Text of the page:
WMA rules

Since it is managed by LDWF, it is considered a Wildlife Management Area and special rules and regulations apply. Make sure you follow them. Most anglers who catch big ones weigh and photograph them and then release them. If you do catch a lunker bass and want to weigh it on certified scales for record consideration, there is a set of certified scales maintained by LDWF at the Main Boat Dock. The scales are locked for safekeeping, but you can call one of the numbers listed there and you will be given the keypad code to unlock them.

Special regulations include a five bass per day limit with a 16-inch maximum length limit, with the exception that one bass longer than 16 inches may be kept.

Anglers working single bushes like this one have found them to be one of the best spots for really big bass, especially in the spring.

Despite its great early showing since reopening, most people believe the best is ahead for Bussey, if people keep taking care of the 10 pounders by weighing them and releasing them. That includes Louisiana Department of Wildlife and Fisheries biologist Ryan Daniel, who oversaw renovation of the lake and current management efforts. Daniel doesn’t hesitate when asked if he thinks we will see even bigger bass this year.

“I really do,” he said. “We’ve seen a few just under 13 pounds already. Nearly all of the bigger fish caught thus far have been reported to have been released in good condition. The growth on those fish has been amazing, assuming these are some of the brood fish that were stocked in 2018. That just shows the potential of pure Florida bass released into optimal habitat conditions. As long as they keep growing, we should see some 14’s (or bigger) very soon.”

As for why bushes are such a good target, Daniel has some ideas about that, too.

“It’s hard to guess what makes certain bushes (or cover in general) more attractive than others,” he said. “With larger, older fish, we can only assume that they simply want to avoid other fish and fishermen. A bush that offers a good bit of horizontal cover would also be desired. Depth will also be a key factor. During the pre-spawn and spawning periods, bushes adjacent to spawning areas will be preferred. While the lake was down, single bushes likely grew in the open without competition from other vegetation and may have produced more and denser branches, providing better quality cover.”

This is important

If you are going to fish any of the structure at Bussey, there are some things you should do, knowing a monster might be the next fish to tap on your lure. Definitely have good line as these fish will immediately attempt to wrap around every limb in the bush. There are already many stories about giant fish breaking off in the bushes there. Anglers should use a minimum of 17 pound test line and make sure it’s fresh. Retie often while fishing through the bushes.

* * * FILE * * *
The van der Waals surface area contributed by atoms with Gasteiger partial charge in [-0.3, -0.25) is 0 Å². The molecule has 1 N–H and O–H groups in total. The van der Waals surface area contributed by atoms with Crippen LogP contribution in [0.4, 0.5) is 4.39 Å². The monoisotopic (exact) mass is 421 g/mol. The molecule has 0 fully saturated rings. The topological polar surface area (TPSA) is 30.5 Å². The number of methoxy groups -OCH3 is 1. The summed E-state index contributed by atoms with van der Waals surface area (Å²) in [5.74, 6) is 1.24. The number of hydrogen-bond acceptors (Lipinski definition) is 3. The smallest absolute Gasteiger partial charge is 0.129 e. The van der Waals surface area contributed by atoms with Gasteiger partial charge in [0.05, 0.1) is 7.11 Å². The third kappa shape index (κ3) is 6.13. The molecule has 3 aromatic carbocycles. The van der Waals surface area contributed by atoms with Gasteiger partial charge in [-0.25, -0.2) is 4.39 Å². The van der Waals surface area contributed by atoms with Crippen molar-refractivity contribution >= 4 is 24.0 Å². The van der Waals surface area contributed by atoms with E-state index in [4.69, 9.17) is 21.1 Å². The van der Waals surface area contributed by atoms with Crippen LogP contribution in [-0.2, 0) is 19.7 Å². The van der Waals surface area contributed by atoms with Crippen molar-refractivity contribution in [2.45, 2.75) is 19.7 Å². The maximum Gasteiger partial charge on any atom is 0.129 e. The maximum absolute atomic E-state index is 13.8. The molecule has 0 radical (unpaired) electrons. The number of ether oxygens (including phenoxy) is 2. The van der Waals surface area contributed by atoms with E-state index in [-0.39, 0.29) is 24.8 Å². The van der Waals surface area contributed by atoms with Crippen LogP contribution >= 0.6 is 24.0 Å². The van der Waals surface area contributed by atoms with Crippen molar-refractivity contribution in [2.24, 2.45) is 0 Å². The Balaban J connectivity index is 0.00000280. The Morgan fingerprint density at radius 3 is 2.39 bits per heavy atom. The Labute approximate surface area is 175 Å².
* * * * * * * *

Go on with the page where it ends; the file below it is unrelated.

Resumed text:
Work your lure as deep into the branches as possible. This can be most easily done with weedless and weightless plastics. A weighted worm/creature or jig can be used if the fish are holding near the bottom, especially in the deeper bushes.

Blake DeCorte has been racking up big bass like this at Bussey Brake, earning himself the nickname of “Bussey Brake Blake.”

After making his giant catch on Bussey, one thing Howell saw at Bussey that could help you catch more bass is to watch water depths, even subtle changes. He saw three zones that he would target and when he caught one in a “zone,” he’d stick with that depth. Of course, he said, that can vary from day to day.

“In lakes like this without a lot of defined depth change, it’s important to lock in on subtle hints as to where the bass are,” he said. “At Bussey, there are scrubby willows in 1-3 feet of water; bushes and tops in 4-5 feet of water and deeper trees and shade lines where fish can hang out in 5-7 feet of water. Find the right depth and concentrate on it. And later in the day, look for isolated bushes the same depth, especially for the big fish.”

Local fisherman Daron Bonz Goyne has fished the lake his whole life and said protecting the lake so it can still continue to produce even bigger bass is important. If an angler catches a 10-pounder and hauls it off, as a few have reportedly done, they could be taking the next state record away from Bussey if it had been given a little more time. Or, taking a fish of a lifetime away from some young angler. This isn’t the lake to do that, Goyne said.

“Right now, most of us aren’t even keeping a bass, and that is very important for the future of Bussey,” Goyne said. “If we protect this fishery, there’s no doubt in my mind that it will be the next Caney Lake.”

And, most likely, the best is yet to come.


Editor’s Note: As we neared press time, Todd Herrington of Collinston landed a new Bussey lake record 13.58 pounder.

About Kinny Haddox 572 Articles
Kinny Haddox has been writing magazine and newspaper articles about the outdoors in Louisiana for 45 years. He publishes a daily website, lakedarbonnelife.com and is a member of the Louisiana Chapter of the Outdoor Legends Hall of Fame. He and his wife, DiAnne, live in West Monroe.

Be the first to comment

Leave a Reply